open account method provides low risk B u s i n e s s F i n a n c e
Choose two methods of payments and provide three advantages and disadvantages of each method in terms of selling to international customers.
PLEASE PROVIDE COMMENTS TO AT LEAST TWO OTHER CLASSMATES CONTRIBUTION AND SHOW LINKS WHERE THEY CAN GO TO GET MORE INFO.
reply to Alannis Pacheco
One of the most common methods of payments when selling internationally is Cash in Advance. This method includes credit card payments and bank wire transfers. While this method is ideal for exporters, it is not as desired by customers. An advantage for exporters is that it is a low risk method, since their payment is secured before shipment. Another advantage is that if there is any problem with the order, they will be able to correct it with that cash rather than possibly experience the customer withholding payment. Lastly, this method allows exporters to receive payment quickly. On the other hand, the disadvantages mainly apply to the customer. If they pay ahead of time, the exporter might keep their money and never ship the item. They might also receive the item damaged or be unhappy and the exporter can possibly refuse to correct the problem. Lastly, some buyers might not be able to afford to pay in advance, which means the exporter can lose a lot of potential customers. This method involves the lowest risk for exporters, but the highest risk for buyers.
Another one of the most common methods of payment is Open Account. Contrary to Cash in Advance, this method involves payment after delivery; typically within 30 to 90 days. This is most beneficial to the importer but is very high risk for the exporter. An advantage is that it can help to maximize potential sales volume, since it is most convenient to the customer. An advantage for the importer is that they will be able to receive and inspect the item before completing a payment. Lastly, the importer has more time to gather funds before having to pay. On the other hand, a disadvantage is that the exporter risks never receiving payment. Another disadvantage is that they might need to spend time and resources conducting credit checks in order to minimize the risk of payment default. The last disadvantage is that it takes much longer for exporters to receive payment. As opposed to Cash in Advance, the Open Account method provides low risk for importers, but high risk for exporters.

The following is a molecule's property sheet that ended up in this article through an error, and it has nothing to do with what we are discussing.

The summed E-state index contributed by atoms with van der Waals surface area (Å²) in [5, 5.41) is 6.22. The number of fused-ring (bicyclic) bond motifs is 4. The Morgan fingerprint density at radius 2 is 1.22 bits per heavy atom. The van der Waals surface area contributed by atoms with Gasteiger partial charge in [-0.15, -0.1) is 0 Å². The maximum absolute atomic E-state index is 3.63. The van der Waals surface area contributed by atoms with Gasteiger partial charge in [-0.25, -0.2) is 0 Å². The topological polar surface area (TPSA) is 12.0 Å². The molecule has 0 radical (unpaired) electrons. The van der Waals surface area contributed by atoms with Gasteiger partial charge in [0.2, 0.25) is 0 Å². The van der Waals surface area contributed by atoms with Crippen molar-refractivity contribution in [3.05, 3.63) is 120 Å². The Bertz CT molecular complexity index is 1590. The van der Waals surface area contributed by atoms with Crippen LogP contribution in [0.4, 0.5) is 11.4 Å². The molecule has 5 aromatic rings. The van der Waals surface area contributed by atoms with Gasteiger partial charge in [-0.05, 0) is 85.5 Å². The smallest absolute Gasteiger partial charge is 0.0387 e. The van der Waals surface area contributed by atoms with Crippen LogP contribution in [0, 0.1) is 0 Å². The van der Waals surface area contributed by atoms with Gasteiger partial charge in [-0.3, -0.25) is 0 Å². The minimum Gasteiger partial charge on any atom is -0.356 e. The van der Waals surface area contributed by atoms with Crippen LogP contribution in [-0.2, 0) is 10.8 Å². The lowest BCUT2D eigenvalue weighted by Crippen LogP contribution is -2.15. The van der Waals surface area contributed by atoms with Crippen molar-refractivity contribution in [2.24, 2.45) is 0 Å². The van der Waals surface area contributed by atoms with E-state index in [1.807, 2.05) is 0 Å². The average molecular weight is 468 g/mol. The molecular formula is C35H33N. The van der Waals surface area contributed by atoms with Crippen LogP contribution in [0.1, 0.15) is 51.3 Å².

More information on these two methods can be found here: https:// (Links to an external site.).
reply to Nydia Delgado
Cash in Advance – paid for the products in advance of delivering your goods to the customer.
Advantages – The exporter can avoid credit risk, since payment is received prior to the transfer of ownership of the goods. Their company is relieved of collection problems and has immediate use of the money. Cash in advance also provides the working capital needed to process the order; there’s no strain on cash flow. It is the least risky form of payment for the exporter, where they get your money at the time of the sale.
Disadvantages – Requiring payment in advance is the least attractive option for the buyer, as this method creates cash flow problems. Buyers are often concerned about the possibility that goods paid for in advance will not be sent; another consideration is the reduction in leverage with the seller if goods do not meet specifications. Thus, exporters that insist on this method of payment as their sole method of doing business may find themselves losing out to competitors who may be willing to offer more attractive payment terms.
Letters of Credit (LC) – conditional payment method in which the issuing bank promises to pay you once you have complied with all the terms and conditions of the sale
Advantages Using documentary letters of credit allows the seller to significantly reduce the risk of non-payment for delivered goods, by replacing the risk of the buyer with that of the banks. LCs provide security to both the exporter and the buyers because they use banks to receive and check documents and to guarantee payment. The process is relatively simple: the customer obtains an LC from their bank (the issuing bank), which guarantees the exporter will be paid when the conditions of the sales contract have been met.
Disadvantages – When it comes to competitiveness, LCs have a major drawback in that their fees can be very costly for your customer. In addition, the buyer may have to put up collateral with the issuing bank. These funds may be frozen from the day the LC is issued, thus tying up the customer’s cash. Overall, this means requiring an LC can make you less competitive in the eyes of a potential customer. The reliability of payment under the Letter of Credit is dependent on the issuing bank, and amendments are required if there are any changes, hence delaying the transaction.